The Great Aussie FungiQuest

Introducing the largest fungi bioblitz in Australia’s history, a collaboration between Fungimap and Questagame!

25 February – 25 March 2022

Knowledge about Australian fungi is quite patchy, with more unknown than known species (possibly there are 250,000 species in Australia with only about 24,000 so far identified). Even for the named species, knowledge about their distribution in Australia is limited. There are only a small number of mycologists employed in Australia, so if we relied on just them to map our fungi, the job would take more than 3 lifetimes.

Hence the Fungimap/Questagame “Great Aussie FungiQuest” project aims to use non-experts to help map the distribution of Australian fungi. The accurate identification of a great many fungal species relies on microscopic examination of specimens. However, there are also species that are distinctive enough to be accurately identifiable with the naked eye and by a non-expert, if a person has a good series of pictures handy. The Fungimap book “Fungi Down Under” depicts 100 of these easy to identify fungi and is a good resource especially for the beginner. These are the fungi we would like to concentrate on but all fungi, big and small, bright and LBJ (little brown job) are all important.

The Great Aussie FungiQuest aims to use non-experts to help map the distribution of the fungi ‘in fruit’ during this particular window of time and hopefully identify those that are easily recognisable from your photos. We have had an extraordinary 6 months weatherwise and it would be an incredible waste if we were not to ‘go hard’ and do as much as we can to capture as many images as possible as there may be fungi that fruit which have not been seen for a decade or maybe a century. This is not unheard of!

In the digital age it is easier for Fungimap to encourage people to start learning about fungi by choosing the ones that are photogenic and easily recognisable both in the field and from images.

Fungi are rarely recorded in ‘environmental’ monitoring so to know what fungi are found where (backyards, local paths, parks, farm and pastoral holdings along with our many types of protected areas), we depend on enthusiastic local people who share their sightings with projects that feed into the Atlas of Living Australia. This is Australia’s national biodiversity portal and Questagame is one of these important feeders.

We encourage people to share sightings (also called records, observations or data etc.) One way of doing this is to join the Questagame community and join our Great Aussie FungiQuest project.

People are going onto our iNaturalist project to identify photos submitted, including from the Fungimap ID team. Remember you are sharing data about your location so may wish to choose to obscure your position using the App categories of Open or Obscured or Private. You can register your INaturalist account with Questagame to avoid double ups at the ALA.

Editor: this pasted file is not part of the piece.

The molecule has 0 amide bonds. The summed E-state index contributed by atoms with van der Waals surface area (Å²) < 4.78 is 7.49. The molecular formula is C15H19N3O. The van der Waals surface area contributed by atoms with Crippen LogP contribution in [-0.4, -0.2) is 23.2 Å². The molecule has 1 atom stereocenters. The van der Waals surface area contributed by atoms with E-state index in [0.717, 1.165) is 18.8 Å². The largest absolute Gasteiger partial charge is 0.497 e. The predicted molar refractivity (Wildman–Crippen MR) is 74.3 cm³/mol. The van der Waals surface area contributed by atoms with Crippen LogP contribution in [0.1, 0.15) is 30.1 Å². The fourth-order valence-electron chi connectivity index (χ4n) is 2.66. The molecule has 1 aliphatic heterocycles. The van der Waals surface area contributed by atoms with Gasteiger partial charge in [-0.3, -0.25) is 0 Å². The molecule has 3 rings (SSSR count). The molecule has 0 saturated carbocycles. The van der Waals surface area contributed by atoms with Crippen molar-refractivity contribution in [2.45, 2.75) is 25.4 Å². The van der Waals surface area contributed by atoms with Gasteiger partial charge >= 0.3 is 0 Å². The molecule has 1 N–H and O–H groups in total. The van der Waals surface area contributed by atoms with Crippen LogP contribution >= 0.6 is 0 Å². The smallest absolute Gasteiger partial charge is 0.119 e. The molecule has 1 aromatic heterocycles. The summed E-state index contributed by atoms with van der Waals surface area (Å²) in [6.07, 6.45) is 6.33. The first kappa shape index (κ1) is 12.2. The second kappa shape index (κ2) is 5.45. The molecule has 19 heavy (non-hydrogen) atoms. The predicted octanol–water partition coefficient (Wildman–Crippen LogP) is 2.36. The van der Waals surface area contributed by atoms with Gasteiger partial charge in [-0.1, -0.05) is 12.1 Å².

Remember you are sharing data about your location so may wish to choose to obscure your position using the App categories of Open or Obscured or Private. 

The photos need to be clear, and to show top and underside to have a chance of being identified, and several images may be needed. It is also helpful to include a side/profile shot and a habitat shot so we can get a sense of the local environment.

Research grade records are added to the Atlas of Living Australia (ALA), which is also the ultimate destination of our Fungimap records. Contributing fungi records means we will learn more about the biodiversity of fungi and how this might change over time.

We will also be collating the best and most interesting fungal finds so our ‘field mycologists’ can see how important their records are and what they contribute to the science of Mycology.

This fabulous event, the very first of its kind in Australia will be launched on Friday 25th February, with some of the Foray with Friends, Dorrigo 2022 group. We will be including Slime molds, rusts, smuts and anything else roughly fungi related. We will be with Steve Young the slime mould photographer “Slime moulds: revealing their magic through the lens” Steve Young webinarFilmmaker Catherine Marciniak, and partner Steve Axford the amazing timelapse photographer who produced amazing images for David Attenborough in Planet Earth 2 as well as their own beautiful movies  

The event will run in conjunction with the World Science Festival – Brisbane (12 -13 March). We will be at Southbank during this weekend and are looking for a few volunteers to help on the stand. Please email if you would like to join us or help in any way.